Also near Suzhou we toured the Heilan Textile Mill. This was an amalgam of clothing manufacturing, employee management and futuristic planning. The facility resembled a corporate business complex outside. Inside there were hundreds of employees stationed at their sewing machines making famous name-brand men’s suits. The design of the administration buildings and textile mill enables the facility to redirect to another type of business should there be a decline in profitability for textile production.
Our final city of the adventure was Shanghai – the most western and progressive city we visited. A city of more than 18 million people, Shanghai has many skyscrapers, and the street scene was frenzied. The city is preparing for the 2010 World Expo, and much construction is taking place. While in Shanghai, our class toured the Shanghi Sunqiao Agricultural Zone, a premier research facility with the latest technology for growing and packaging fruits and vegetables. Greenhouse space is available for lease by companies who can produce and market their produce. The facility is located on 120 acres, with production of tomatoes, peppers, eggplants, mushrooms, orchids and many other crops. It was quite an experience seeing such large-scale production in greenhouses on so few acres of land.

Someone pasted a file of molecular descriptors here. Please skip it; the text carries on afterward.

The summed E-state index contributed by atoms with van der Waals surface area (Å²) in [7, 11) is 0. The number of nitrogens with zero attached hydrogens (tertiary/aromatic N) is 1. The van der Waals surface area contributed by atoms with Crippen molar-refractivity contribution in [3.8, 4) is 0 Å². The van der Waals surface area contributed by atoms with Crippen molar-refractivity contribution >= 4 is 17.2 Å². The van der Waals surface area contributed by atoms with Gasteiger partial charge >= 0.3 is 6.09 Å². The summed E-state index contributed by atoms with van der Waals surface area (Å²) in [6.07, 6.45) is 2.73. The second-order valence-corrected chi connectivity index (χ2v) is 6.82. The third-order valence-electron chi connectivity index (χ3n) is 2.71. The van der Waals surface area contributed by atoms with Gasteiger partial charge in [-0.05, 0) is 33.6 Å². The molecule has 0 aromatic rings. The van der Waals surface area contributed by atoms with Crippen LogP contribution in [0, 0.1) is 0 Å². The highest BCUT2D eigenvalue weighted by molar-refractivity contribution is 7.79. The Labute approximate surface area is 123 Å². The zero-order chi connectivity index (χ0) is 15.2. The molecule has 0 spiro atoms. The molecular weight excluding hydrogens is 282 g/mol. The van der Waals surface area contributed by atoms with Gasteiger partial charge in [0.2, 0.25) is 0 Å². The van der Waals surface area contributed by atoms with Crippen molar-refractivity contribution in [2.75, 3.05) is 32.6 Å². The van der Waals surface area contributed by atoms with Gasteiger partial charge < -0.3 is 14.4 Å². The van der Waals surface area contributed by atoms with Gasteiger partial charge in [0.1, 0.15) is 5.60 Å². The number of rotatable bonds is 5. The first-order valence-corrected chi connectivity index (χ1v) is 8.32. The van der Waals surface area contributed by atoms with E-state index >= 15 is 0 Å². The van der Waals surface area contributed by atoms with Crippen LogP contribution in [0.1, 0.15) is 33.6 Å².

We toured a pearl market and were given a demonstration on pearl harvest from oysters. These oysters were huge compared to our Louisiana oysters – probably three or four times larger!